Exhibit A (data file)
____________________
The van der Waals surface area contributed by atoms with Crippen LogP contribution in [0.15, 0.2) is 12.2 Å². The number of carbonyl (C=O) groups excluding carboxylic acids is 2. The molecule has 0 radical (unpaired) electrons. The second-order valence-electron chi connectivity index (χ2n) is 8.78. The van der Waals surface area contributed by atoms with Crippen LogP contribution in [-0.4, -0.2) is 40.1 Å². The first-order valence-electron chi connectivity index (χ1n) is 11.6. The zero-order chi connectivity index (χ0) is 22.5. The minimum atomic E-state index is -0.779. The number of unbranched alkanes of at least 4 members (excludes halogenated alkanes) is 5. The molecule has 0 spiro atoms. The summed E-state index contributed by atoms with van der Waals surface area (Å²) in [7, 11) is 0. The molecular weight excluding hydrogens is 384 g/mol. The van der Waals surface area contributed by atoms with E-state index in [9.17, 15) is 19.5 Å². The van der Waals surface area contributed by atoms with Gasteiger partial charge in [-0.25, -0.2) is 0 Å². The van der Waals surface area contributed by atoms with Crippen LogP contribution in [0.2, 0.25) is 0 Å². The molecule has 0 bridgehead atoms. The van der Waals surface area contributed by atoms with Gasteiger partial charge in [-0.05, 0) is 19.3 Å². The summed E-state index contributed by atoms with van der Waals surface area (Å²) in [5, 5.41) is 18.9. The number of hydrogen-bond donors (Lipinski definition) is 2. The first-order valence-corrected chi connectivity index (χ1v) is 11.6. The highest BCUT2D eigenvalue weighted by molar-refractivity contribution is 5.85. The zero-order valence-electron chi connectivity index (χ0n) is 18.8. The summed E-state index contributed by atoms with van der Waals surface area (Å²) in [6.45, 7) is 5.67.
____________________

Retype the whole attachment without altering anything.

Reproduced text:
The van der Waals surface area contributed by atoms with Crippen LogP contribution in [0.15, 0.2) is 12.2 Å². The number of carbonyl (C=O) groups excluding carboxylic acids is 2. The molecule has 0 radical (unpaired) electrons. The second-order valence-electron chi connectivity index (χ2n) is 8.78. The van der Waals surface area contributed by atoms with Crippen LogP contribution in [-0.4, -0.2) is 40.1 Å². The first-order valence-electron chi connectivity index (χ1n) is 11.6. The zero-order chi connectivity index (χ0) is 22.5. The minimum atomic E-state index is -0.779. The number of unbranched alkanes of at least 4 members (excludes halogenated alkanes) is 5. The molecule has 0 spiro atoms. The summed E-state index contributed by atoms with van der Waals surface area (Å²) in [7, 11) is 0. The molecular weight excluding hydrogens is 384 g/mol. The van der Waals surface area contributed by atoms with E-state index in [9.17, 15) is 19.5 Å². The van der Waals surface area contributed by atoms with Gasteiger partial charge in [-0.25, -0.2) is 0 Å². The van der Waals surface area contributed by atoms with Crippen LogP contribution in [0.2, 0.25) is 0 Å². The molecule has 0 bridgehead atoms. The van der Waals surface area contributed by atoms with Gasteiger partial charge in [-0.05, 0) is 19.3 Å². The summed E-state index contributed by atoms with van der Waals surface area (Å²) in [5, 5.41) is 18.9. The number of hydrogen-bond donors (Lipinski definition) is 2. The first-order valence-corrected chi connectivity index (χ1v) is 11.6. The highest BCUT2D eigenvalue weighted by molar-refractivity contribution is 5.85. The zero-order valence-electron chi connectivity index (χ0n) is 18.8. The summed E-state index contributed by atoms with van der Waals surface area (Å²) in [6.45, 7) is 5.67.